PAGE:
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Sputnik Sweetheart
Haruki Murakami, Philip Gabriel
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Splintered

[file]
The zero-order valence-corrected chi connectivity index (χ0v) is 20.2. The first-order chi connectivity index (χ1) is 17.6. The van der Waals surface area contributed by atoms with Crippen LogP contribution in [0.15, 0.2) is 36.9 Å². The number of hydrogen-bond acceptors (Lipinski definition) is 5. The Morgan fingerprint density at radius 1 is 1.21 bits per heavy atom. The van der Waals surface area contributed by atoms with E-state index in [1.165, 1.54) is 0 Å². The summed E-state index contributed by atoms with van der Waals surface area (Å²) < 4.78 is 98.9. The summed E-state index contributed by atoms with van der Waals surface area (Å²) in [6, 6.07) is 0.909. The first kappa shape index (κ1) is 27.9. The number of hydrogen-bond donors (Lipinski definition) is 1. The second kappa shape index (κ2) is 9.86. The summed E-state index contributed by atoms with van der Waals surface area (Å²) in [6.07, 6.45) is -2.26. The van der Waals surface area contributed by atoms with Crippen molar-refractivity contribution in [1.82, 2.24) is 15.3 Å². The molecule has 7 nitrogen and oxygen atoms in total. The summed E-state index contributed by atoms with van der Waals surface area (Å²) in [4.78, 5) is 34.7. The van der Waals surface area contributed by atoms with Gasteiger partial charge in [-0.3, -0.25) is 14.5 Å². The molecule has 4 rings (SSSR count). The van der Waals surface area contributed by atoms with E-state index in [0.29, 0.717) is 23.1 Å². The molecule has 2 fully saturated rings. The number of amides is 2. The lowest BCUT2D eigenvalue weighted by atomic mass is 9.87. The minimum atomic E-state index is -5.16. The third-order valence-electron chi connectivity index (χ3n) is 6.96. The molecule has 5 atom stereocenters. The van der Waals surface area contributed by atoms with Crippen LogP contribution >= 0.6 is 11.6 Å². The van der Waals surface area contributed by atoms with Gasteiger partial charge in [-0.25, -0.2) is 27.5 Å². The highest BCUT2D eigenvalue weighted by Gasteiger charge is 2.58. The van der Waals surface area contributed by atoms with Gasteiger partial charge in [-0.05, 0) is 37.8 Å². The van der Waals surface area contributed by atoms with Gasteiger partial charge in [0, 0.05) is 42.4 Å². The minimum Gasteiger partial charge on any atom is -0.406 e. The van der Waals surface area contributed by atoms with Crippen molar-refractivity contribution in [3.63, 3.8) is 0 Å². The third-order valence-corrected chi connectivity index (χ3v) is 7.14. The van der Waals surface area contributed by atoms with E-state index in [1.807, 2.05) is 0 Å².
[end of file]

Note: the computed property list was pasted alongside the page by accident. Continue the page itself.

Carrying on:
Splintered - A.G. Howard I sure wish now that I'd taken the blue pill and not read this book... On paper, a book might seem like many things. Some might seem like rage-inducing snooze fests directed at sexist people with a death wish. Incredibly epic, of course, is the preferred synopsis of choice. When I picked up SPLINTERED, glossed over the synopsis a few times, and took it in with a final hard look, I saw one word flash across my eyes – AWESOME. And that was what I took when I opened my Kindle and started this one. Sometimes, though, a synopsis misleads you. For me, SPLINTERED seemed epic in a Tim Burton-esque way. In reality, it was a one way trip to Hot Topic where they were having a blowout sale on Alice in Wonderland merchandise with Johnny Depp’s face plastered everywhere.SPLINTERED is the story of Alyssa, the daughter of a woman afflicted with severe psychiatric issues, and the granddaughter and great-granddaughter of others similarly affected. Alyssa herself can hear bugs and flowers speaking to her. With her love interest Jeb, a brooding artist currently dating the high strung and stereotypical enemy Taelor, Alyssa goes on a hunt to destroy the curse, leading her down the rabbit hole right into Wonderland.The first 20% of this book is a tedious exposition on Alyssa’s current life. Her mother is at Soul’s Asylum, where she eats only out of tea cups among other strange things. Alyssa skateboards and listens to music while mooning over artist Jeb, a boy who draws her in his sketchbook and dreams of going to London – on the dime of his girlfriend Taelor’s father, sadly – to start his career. There is a strong focus on the fact he has a garnet-studded labret piercing.This was my first warning that I might not like this book. I never was into the goth, emo, Hot Topic-type scene other than secretly listening to Rob Zombie and Marilyn Manson on my iPod occasionally. SPLINTERED’s focus is not so much on a strong, well-plotted story as much as it is on concentrating on imagery that Tim Burton might be proud of if Tim Burton put in fake dreads and made Edward Skateboardhands instead of Scissorhands. SPLINTERED tries too hard to be cool, and loses itself in the process.I never connected to any of the characters, including our heroine Alyssa. The rest of the cast became a massive blur punctuated by the occasional strange character that never was developed. By the time the book ended after a meandering course of wild goose chases and strange trips that made no sense, many of the characters became a singular mass of boring and blah. Likewise, the plot was muddled, confusing, and at times the imagery – remarkably well thought out, if a little too obnoxious in the descriptions – became lost in confusing schpiels about mooning and being angry with Jeb and Morpheus, the extremely jerky other love interest/man-moth hybrid thing. I’m still not sure about that.SPLINTERED suffers heavily from an over emphasis on the romance and being different and loses itself in the process. We are drawn into a love triangle that I found to be rather unappealing, seeing as how I didn’t like Jeb or Morpheus. In fact, I quite hated Morpheus and didn’t see what Alyssa saw in him other than the moth that she was BFFs with when she was little, which wasn’t creepy at all. Oh, and the psychiatry in this book? It seemed like Tom Cruise at times was lecturing me. I must be glib.VERDICT: Sometimes, a book and a reader just don’t mesh. This happened to me with SPLINTERED sadly. Too much romance and not enough plot make Megan a dull girl.